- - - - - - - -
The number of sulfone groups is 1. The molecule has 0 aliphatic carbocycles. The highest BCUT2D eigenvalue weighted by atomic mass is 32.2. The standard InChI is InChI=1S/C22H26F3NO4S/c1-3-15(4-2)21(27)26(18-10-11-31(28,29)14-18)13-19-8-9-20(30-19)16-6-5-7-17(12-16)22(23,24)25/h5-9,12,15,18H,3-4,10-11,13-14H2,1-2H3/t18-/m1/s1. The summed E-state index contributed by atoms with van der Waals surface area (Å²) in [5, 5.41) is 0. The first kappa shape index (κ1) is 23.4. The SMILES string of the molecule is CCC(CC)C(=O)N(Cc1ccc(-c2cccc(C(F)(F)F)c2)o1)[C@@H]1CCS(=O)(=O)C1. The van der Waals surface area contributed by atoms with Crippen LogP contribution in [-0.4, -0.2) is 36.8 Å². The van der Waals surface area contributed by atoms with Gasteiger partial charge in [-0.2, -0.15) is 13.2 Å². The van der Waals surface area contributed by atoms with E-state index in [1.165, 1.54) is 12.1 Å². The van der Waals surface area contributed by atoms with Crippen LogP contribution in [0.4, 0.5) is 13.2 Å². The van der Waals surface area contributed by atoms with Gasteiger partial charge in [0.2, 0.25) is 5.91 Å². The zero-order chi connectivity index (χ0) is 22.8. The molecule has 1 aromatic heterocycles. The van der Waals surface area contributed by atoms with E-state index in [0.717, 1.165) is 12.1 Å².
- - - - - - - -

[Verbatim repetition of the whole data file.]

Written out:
The number of sulfone groups is 1. The molecule has 0 aliphatic carbocycles. The highest BCUT2D eigenvalue weighted by atomic mass is 32.2. The standard InChI is InChI=1S/C22H26F3NO4S/c1-3-15(4-2)21(27)26(18-10-11-31(28,29)14-18)13-19-8-9-20(30-19)16-6-5-7-17(12-16)22(23,24)25/h5-9,12,15,18H,3-4,10-11,13-14H2,1-2H3/t18-/m1/s1. The summed E-state index contributed by atoms with van der Waals surface area (Å²) in [5, 5.41) is 0. The first kappa shape index (κ1) is 23.4. The SMILES string of the molecule is CCC(CC)C(=O)N(Cc1ccc(-c2cccc(C(F)(F)F)c2)o1)[C@@H]1CCS(=O)(=O)C1. The van der Waals surface area contributed by atoms with Crippen LogP contribution in [-0.4, -0.2) is 36.8 Å². The van der Waals surface area contributed by atoms with Gasteiger partial charge in [-0.2, -0.15) is 13.2 Å². The van der Waals surface area contributed by atoms with E-state index in [1.165, 1.54) is 12.1 Å². The van der Waals surface area contributed by atoms with Crippen LogP contribution in [0.4, 0.5) is 13.2 Å². The van der Waals surface area contributed by atoms with Gasteiger partial charge in [0.2, 0.25) is 5.91 Å². The zero-order chi connectivity index (χ0) is 22.8. The molecule has 1 aromatic heterocycles. The van der Waals surface area contributed by atoms with E-state index in [0.717, 1.165) is 12.1 Å².